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Trans-Pacific Partnership (TPP)

TPP Will Not Benefit Working Missourians

The Trans-Pacific Partnership (TPP) is the latest in a long line of disastrous trade deals and I oppose it.  Recommendations from trade reform allies in the environmental, consumer, public health, global development and business sectors were largely ignored throughout this secretive process.  This trade deal will only continue the decline of American’s manufacturing jobs by shipping jobs overseas.  As your Representative, I will not support trade deals that do not benefit the majority of Missouri workers and families.


Food Safety Standards

One of the more disturbing components of this deal is how it would impact our ability to inspect foreign foods and maintain high food safety standards in the United States. Not only would we be unable to adequately inspect imported food, we could be forced to get rid of our own food safety rules, entirely due to the threat of trade sanctions from international corporations and other countries.  I have spent my career keeping people safe and I will continue to do so by opposing TPP.

Cost of Medicine

The TPP offers sweeping protections of drug companies as part of the agreement’s intellectual property chapter.  The New England Journal of Medicine summarized concerns about TPP’s impact on healthcare in developed and less developed countries including potentially increased prices of pharmaceuticals due to patent extensions, which it claimed, could threaten millions of lives.  Former U.S. Labor Secretary Robert Reich believes that TPP would delay affordable generic versions of drugs.

The TPP would also tie the hands of policymakers who wish to address the skyrocketing prices of drugs here in America.  Once the TPP is ratified, the federal government will not be able to enact laws that are inconsistent with the TPP without violating the treaty. Even if a future Congress and President agreed that these pro-industry laws should be reformed, a drug company could then sue the United States for billions of dollars using a dispute process also included in the agreement. This scenario shows why the pharmaceutical industry has pushed so aggressively for certain policies to be included in the TPP.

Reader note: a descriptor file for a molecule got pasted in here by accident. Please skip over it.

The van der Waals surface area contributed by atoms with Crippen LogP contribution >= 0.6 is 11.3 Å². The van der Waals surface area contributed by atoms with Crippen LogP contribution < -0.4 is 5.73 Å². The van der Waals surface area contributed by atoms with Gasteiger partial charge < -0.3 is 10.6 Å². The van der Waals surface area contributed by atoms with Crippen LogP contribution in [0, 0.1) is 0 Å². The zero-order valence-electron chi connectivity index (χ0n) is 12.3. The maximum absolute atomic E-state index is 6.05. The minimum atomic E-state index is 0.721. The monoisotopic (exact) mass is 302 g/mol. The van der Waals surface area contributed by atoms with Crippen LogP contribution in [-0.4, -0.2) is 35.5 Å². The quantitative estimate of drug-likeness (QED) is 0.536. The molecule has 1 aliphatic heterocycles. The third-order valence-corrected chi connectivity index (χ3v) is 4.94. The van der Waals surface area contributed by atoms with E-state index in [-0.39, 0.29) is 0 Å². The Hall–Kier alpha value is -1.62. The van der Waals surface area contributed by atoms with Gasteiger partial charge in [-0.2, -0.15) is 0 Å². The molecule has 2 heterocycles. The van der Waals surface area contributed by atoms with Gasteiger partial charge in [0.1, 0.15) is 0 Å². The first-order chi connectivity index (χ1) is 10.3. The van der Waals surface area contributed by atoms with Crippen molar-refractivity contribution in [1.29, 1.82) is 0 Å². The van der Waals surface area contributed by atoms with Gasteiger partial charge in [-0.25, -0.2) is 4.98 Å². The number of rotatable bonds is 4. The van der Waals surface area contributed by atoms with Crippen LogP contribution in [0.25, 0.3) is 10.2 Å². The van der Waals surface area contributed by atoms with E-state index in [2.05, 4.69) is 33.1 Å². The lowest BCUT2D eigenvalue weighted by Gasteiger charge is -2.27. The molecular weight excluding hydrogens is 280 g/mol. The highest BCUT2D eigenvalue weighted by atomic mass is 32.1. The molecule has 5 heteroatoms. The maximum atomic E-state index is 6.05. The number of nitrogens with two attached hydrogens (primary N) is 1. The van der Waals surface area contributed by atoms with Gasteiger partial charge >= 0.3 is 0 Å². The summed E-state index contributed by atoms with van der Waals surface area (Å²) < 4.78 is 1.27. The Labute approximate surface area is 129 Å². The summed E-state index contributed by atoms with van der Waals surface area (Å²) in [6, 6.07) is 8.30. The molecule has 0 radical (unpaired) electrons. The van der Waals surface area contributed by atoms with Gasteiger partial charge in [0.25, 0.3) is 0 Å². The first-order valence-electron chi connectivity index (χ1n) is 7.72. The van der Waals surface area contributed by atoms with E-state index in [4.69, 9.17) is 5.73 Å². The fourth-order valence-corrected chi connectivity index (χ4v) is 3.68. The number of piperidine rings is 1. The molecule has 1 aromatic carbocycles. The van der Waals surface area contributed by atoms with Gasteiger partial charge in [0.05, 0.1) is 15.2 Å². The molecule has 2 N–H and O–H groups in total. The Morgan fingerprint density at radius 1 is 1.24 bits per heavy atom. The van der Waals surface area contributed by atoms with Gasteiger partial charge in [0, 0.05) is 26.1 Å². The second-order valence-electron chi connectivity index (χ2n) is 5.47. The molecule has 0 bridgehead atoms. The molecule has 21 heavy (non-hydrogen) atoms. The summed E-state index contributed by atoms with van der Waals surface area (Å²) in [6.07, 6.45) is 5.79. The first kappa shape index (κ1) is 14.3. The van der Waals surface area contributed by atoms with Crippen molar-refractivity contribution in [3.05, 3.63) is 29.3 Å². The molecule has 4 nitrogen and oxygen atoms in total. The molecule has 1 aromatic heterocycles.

Labor Enforcement

The labor enforcement provisions are still inadequate to address the enormous challenges posed by this deal.   Labor rights, as well as human rights, are in question in Mexico, Malaysia, Vietnam and Brunei, where the rights of workers are already routinely violated.

Outsourcing American Jobs

According to economists from John Hopkins University and Brandeis University, “over five years of implementation, the TPP will result in 40,000 to 50,000 American workers annually looking for new job in each of the first three years. That would rise to 100,000 annually in the final two years” [“The key thing to know about Obama’s big trade deal,”, 2015]. Countries like Vietnam and Brunei will surely receive production jobs which U.S. multinational corporations will shift more and more jobs to.

Investment Regulation

The investment rules provide expansive new legal rights and powers to foreign businesses to challenge legitimate government actions.  Former Labor Secretary Robert Reich contends that the TPP is a “Trojan horse in a global race to the bottom, giving big corporations and Wall Street banks a way to eliminate any and all laws and regulations that get in the way of their profits.

The lack of enforceable currency rules subject to trade sanctions means that the promised new export markets may never materialize.

Investor-State Dispute Settlement (ISDS) and Public Health

Economists Joseph Stiglitz and Adam S. Hersh questioned the ISDS (Investor-State Dispute Settlement) provisions of the TPP.   They wrote that “the obligation to compensate investors for losses of expected profits can and has been applied even where rules are nondiscriminatory and profits are made from causing public harm. Imagine what would have happened if these provisions had been in place when the lethal effects of asbestos were discovered. Rather than shutting down manufacturers and forcing them to compensate those who had been harmed, under ISDS, governments would have had to pay the manufacturers not to kill their citizens. Taxpayers would have been hit twice — first to pay for the health damage caused by asbestos, and then to compensate manufacturers for their lost profits when the government stepped in to regulate a dangerous product.”

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